The Supreme Court heard arguments in late March, and many believe that a majority may be ready to reverse. That would represent another significant victory for defendants, as it would limit plaintiffs' ability to challenge class waivers to only traditional contract formation defenses such as fraud and duress, and to arguments that the specific arbitration provision is unconscionable (as opposed to Concepcion, in which the court held that state laws invalidating as unconscionable all class waivers in all consumer agreements are preempted).
If Amex Merchants is reversed, corporate counsel can continue to rely on the enforceability of such class waivers in their clients' customer agreements. To best insulate such waivers from attack, counsel should use clear and conspicuous waiver language and avoid including provisions that could be attacked as substantively unconscionable. In addition, when the arbitration provision and class waiver appear on a website or online contract, the consumer should be required to click on a link acknowledging that he reviewed and agreed to both before proceeding with the transaction. Such "clickwrap" agreements are generally enforced. In contrast, plaintiffs have successfully invalidated arbitration provisions on websites that do not require affirmative confirmation ("browsewrap" agreements).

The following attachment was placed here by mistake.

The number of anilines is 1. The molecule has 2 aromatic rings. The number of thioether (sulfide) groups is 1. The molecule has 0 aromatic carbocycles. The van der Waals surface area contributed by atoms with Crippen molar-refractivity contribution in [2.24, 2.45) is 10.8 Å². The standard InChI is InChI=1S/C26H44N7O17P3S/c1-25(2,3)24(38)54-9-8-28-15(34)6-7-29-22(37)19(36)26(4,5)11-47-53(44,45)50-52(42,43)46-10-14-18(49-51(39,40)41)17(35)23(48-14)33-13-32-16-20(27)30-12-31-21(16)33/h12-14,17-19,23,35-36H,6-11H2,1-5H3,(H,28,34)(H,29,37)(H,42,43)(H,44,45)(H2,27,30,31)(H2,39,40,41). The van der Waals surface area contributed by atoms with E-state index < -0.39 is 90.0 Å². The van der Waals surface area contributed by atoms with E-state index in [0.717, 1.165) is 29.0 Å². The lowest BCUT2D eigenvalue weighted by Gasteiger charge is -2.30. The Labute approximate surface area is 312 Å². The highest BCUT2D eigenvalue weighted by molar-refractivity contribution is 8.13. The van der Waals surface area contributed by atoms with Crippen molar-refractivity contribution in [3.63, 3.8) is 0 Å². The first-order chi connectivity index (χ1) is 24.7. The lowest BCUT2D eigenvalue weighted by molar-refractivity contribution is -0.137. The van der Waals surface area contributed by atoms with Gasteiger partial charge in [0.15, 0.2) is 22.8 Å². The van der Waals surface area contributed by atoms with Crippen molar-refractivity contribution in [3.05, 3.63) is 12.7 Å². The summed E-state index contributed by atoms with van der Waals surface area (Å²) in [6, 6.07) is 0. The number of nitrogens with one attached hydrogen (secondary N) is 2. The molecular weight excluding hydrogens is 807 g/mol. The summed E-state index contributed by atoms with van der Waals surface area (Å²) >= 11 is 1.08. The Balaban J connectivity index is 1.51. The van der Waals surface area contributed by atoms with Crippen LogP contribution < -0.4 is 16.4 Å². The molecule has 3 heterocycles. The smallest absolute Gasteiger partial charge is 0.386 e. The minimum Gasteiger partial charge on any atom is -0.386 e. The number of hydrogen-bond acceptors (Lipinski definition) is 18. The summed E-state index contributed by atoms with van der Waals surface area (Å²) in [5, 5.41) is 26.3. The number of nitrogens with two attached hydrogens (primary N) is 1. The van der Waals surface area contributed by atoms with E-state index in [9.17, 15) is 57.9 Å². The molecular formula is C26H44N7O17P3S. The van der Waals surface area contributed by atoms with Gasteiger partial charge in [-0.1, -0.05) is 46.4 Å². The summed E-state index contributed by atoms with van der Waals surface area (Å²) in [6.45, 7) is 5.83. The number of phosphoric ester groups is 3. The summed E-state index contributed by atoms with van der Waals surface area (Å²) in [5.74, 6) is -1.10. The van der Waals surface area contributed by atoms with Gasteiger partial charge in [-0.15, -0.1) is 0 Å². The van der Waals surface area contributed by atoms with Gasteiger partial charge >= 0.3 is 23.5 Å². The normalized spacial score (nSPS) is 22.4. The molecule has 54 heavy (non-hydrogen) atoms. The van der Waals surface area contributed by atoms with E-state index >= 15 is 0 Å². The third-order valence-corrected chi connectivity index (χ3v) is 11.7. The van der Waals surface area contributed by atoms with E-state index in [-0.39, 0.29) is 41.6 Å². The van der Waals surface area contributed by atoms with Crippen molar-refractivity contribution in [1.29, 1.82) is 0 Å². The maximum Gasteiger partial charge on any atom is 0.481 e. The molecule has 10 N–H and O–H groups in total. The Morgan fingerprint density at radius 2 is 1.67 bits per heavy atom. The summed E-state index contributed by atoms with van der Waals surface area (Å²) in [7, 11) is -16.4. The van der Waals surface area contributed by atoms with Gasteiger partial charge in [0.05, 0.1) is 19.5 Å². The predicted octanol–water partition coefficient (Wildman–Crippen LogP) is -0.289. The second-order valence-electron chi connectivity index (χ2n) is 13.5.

Another win for defendants came in mid-March in Standard Fire v. Knowles. There, a unanimous court held that a class plaintiff's stipulation to limit damages below $5 million does not remove the case from the Class Action Fairness Act of 2005, which provides federal jurisdiction over multistate class complaints. The court reasoned that a plaintiff filing a proposed class action cannot legally require members of a not-yet-certified class to limit their damages. Knowles effectively eliminates plaintiffs' ability to keep class actions out of federal court by limiting damages to under $5 million.